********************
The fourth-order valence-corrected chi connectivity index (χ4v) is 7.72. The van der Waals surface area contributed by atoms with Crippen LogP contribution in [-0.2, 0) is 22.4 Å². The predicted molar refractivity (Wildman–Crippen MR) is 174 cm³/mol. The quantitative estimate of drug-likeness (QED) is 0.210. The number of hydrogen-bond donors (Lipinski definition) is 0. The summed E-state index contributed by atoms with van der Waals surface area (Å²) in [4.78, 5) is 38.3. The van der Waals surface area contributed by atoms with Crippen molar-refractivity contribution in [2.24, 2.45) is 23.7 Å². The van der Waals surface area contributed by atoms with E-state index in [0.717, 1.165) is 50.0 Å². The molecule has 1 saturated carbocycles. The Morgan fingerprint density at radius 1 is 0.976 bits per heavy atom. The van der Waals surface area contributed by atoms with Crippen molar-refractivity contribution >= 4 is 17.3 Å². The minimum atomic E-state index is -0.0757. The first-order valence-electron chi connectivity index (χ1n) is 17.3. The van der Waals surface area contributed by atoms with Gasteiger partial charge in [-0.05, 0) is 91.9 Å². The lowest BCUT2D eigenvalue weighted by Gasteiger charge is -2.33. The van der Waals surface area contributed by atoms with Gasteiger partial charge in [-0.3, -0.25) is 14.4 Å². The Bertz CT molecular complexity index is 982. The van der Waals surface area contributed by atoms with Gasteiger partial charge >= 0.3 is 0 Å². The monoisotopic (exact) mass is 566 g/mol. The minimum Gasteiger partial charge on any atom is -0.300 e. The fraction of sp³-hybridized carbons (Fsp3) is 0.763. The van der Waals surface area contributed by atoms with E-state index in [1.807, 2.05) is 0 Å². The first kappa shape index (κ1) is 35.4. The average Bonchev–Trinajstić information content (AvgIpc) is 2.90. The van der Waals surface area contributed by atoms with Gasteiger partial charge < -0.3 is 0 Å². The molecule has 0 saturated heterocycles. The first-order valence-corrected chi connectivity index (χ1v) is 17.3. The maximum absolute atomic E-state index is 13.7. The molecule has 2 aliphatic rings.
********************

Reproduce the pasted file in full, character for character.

The fourth-order valence-corrected chi connectivity index (χ4v) is 7.72. The van der Waals surface area contributed by atoms with Crippen LogP contribution in [-0.2, 0) is 22.4 Å². The predicted molar refractivity (Wildman–Crippen MR) is 174 cm³/mol. The quantitative estimate of drug-likeness (QED) is 0.210. The number of hydrogen-bond donors (Lipinski definition) is 0. The summed E-state index contributed by atoms with van der Waals surface area (Å²) in [4.78, 5) is 38.3. The van der Waals surface area contributed by atoms with Crippen molar-refractivity contribution in [2.24, 2.45) is 23.7 Å². The van der Waals surface area contributed by atoms with E-state index in [0.717, 1.165) is 50.0 Å². The molecule has 1 saturated carbocycles. The Morgan fingerprint density at radius 1 is 0.976 bits per heavy atom. The van der Waals surface area contributed by atoms with Crippen molar-refractivity contribution >= 4 is 17.3 Å². The minimum atomic E-state index is -0.0757. The first-order valence-electron chi connectivity index (χ1n) is 17.3. The van der Waals surface area contributed by atoms with Gasteiger partial charge in [-0.05, 0) is 91.9 Å². The lowest BCUT2D eigenvalue weighted by Gasteiger charge is -2.33. The van der Waals surface area contributed by atoms with Gasteiger partial charge in [-0.3, -0.25) is 14.4 Å². The Bertz CT molecular complexity index is 982. The van der Waals surface area contributed by atoms with Gasteiger partial charge >= 0.3 is 0 Å². The monoisotopic (exact) mass is 566 g/mol. The minimum Gasteiger partial charge on any atom is -0.300 e. The fraction of sp³-hybridized carbons (Fsp3) is 0.763. The van der Waals surface area contributed by atoms with E-state index in [1.807, 2.05) is 0 Å². The first kappa shape index (κ1) is 35.4. The average Bonchev–Trinajstić information content (AvgIpc) is 2.90. The van der Waals surface area contributed by atoms with Gasteiger partial charge < -0.3 is 0 Å². The molecule has 0 saturated heterocycles. The first-order valence-corrected chi connectivity index (χ1v) is 17.3. The maximum absolute atomic E-state index is 13.7. The molecule has 2 aliphatic rings.